Type of adjuvant chemotherapy and treatment frequency in survival outcome of patients with colorectal liver metastases who underwent liver metastasectomy: an 8-year cohort study in Taiwan
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The role of adjuvant chemotherapy (ACT) in treating patients who have colorectal liver metastases (CLM) and undergo liver metastasectomy (LMS) is unclear in this patient population. We aimed to compare the mortality of patients receiving different ACT (i.e., oxaliplatin-based, irinotecan-based, and 5-fluorouracil-only (5FU)) and different treatment frequencies.
We included 2583 patients with CLM who underwent LMS (including synchronous LMS [SLMS] and metachronous LMS [MLMS]) in this retrospective cohort study. We used Cox proportional hazard model to obtain hazard ratios (HRs) for mortality. The reference group was 5FU-only ACT when comparing ACT type and the reference group was treatment for ≤ 3 times when comparing ACT frequency.
In SLMS patients, oxaliplatin-based ACT (HR = 0.78) and receiving ACT for ≥ 4 times (4–6 times, HR = 0.61; 7–9 times, HR = 0.69; 10–12 times, HR = 0.66) were associated with lower risk of mortality. In MLMS patients, oxaliplatin-based ACT (HR = 0.52), irinotecan-based ACT (HR = 0.64), and receiving ACT for 10–12 times (HR = 0.65) were associated with lower risk of mortality.
In SLMS and MLMS patients, patients who received oxaliplatin-based ACT were more likely to survive than patients who received 5FU-only ACT. In MLMS patients, patients who received irinotecan-based ACT were also more likely to survive than those who received 5FU-only ACT. We recommend a course of at least four to six times of ACT after LMS in this patient population.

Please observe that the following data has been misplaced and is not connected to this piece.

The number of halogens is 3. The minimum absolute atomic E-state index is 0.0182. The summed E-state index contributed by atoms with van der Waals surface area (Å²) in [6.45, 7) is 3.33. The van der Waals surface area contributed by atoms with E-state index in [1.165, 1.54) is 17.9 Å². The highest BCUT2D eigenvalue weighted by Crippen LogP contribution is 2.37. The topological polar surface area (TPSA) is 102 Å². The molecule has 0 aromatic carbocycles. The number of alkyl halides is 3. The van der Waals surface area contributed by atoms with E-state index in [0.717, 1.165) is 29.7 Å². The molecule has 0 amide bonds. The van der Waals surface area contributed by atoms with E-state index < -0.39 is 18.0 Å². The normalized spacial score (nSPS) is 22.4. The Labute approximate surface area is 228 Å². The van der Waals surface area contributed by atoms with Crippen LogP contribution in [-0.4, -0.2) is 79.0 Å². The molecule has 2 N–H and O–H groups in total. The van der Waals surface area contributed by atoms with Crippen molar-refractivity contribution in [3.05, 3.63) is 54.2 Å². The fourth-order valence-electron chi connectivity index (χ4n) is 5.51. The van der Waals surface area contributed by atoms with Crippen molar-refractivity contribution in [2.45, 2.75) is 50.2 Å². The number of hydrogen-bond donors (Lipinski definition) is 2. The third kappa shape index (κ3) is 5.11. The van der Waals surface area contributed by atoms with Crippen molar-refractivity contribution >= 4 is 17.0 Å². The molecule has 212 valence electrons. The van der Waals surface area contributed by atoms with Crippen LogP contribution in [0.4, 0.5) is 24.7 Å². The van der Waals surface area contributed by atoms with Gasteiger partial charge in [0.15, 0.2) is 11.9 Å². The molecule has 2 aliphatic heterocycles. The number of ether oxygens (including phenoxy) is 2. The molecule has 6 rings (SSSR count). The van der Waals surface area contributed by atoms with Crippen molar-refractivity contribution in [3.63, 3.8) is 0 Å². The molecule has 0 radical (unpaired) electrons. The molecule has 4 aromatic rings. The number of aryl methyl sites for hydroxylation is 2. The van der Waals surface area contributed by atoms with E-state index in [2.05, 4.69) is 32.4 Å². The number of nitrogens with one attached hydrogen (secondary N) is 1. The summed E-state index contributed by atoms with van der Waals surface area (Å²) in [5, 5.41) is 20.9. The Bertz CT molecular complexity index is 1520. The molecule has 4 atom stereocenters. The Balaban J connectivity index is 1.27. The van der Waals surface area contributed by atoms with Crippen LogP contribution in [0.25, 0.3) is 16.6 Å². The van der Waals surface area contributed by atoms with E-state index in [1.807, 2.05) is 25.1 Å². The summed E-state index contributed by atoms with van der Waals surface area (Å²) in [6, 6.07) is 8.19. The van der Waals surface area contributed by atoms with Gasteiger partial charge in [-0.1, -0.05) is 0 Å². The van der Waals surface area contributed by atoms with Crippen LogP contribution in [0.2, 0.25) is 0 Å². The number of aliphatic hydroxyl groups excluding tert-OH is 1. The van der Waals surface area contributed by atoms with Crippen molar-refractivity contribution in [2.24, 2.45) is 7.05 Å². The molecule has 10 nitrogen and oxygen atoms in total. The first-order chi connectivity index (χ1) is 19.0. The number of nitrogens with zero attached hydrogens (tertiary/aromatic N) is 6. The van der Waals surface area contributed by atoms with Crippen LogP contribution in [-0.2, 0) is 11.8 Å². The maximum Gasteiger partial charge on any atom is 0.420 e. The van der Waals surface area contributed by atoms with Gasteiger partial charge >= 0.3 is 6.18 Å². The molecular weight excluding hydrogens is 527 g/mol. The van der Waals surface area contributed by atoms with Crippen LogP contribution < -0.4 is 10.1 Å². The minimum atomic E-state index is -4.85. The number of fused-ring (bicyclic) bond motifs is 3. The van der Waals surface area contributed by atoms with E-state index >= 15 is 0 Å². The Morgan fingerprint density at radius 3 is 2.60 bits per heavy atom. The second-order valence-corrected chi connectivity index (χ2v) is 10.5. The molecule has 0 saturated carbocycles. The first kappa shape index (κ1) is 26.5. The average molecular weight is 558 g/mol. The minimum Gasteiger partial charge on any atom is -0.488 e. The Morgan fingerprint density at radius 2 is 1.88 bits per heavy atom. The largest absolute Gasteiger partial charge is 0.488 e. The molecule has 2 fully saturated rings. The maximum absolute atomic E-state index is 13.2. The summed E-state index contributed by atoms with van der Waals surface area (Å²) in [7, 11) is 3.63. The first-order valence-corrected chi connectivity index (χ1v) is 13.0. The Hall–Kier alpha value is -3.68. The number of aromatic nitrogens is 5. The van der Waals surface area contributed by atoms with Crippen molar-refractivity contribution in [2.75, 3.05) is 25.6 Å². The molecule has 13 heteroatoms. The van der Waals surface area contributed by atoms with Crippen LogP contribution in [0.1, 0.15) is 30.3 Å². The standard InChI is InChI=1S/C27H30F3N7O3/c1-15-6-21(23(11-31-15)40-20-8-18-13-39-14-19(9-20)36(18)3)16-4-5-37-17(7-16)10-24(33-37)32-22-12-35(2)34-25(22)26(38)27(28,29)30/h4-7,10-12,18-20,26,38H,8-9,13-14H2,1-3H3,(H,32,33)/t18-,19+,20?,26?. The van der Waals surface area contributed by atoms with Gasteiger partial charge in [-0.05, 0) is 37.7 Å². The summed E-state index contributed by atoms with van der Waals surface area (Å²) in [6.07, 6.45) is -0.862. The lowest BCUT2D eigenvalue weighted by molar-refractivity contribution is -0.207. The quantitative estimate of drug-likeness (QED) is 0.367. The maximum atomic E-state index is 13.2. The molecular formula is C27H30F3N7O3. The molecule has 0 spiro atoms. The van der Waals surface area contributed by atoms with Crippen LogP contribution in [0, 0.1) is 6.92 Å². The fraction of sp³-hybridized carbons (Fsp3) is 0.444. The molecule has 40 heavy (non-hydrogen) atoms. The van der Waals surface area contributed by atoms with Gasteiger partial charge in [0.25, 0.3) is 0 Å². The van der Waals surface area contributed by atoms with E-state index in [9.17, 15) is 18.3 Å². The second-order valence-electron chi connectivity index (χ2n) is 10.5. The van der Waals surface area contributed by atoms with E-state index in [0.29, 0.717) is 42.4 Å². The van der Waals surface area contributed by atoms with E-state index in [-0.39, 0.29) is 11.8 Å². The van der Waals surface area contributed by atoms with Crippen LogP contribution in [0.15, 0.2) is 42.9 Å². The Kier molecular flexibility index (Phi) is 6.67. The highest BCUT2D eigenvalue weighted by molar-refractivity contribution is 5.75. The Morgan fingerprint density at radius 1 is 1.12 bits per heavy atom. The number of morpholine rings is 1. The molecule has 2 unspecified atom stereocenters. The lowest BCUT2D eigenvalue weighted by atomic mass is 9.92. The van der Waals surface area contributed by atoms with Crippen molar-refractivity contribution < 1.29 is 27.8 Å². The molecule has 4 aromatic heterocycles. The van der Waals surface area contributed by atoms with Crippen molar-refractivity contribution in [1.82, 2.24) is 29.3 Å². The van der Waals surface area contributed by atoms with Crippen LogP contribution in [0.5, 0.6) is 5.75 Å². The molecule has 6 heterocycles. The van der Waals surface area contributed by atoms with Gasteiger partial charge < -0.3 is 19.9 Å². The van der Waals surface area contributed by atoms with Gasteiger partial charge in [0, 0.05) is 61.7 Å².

KeywordsColorectal cancer Liver metastasis Oxaliplatin Irinotecan Adjuvant chemotherapy
This study is based in part on data from the NHIRD provided by the Bureau of National Health Insurance, Department of Health, and managed by the National Health Research Institutes (Registered number 101095, 102148). The interpretation and conclusions contained herein do not represent the views of the Bureau of National Health Insurance, Department of Health or National Health Research Institutes. Our study was exempt from the requirement of institutional review board approval because we used de-identified secondary data. The authors would like to thank Dr. Ching-Heng Lin in the Department of Medical Research, Taichung Veterans General Hospital, for the support of study design and conduct. We would also like to thank the Healthcare Service Research Center of Taichung Veterans General Hospital for the statistical support.
This study was supported in part by grants from Taichung Veterans General Hospital, Taiwan (TCVGH-1057329D, TCVGH-105G213, TCVGH-NHRI10505, TCVGH-1057308C).
Compliance with ethical standards
This study was approved by the ethical review board of the Taichung Veterans General Hospital (CE13151-1).
Conflict of interest
The authors declare that they have no conflict of interest.
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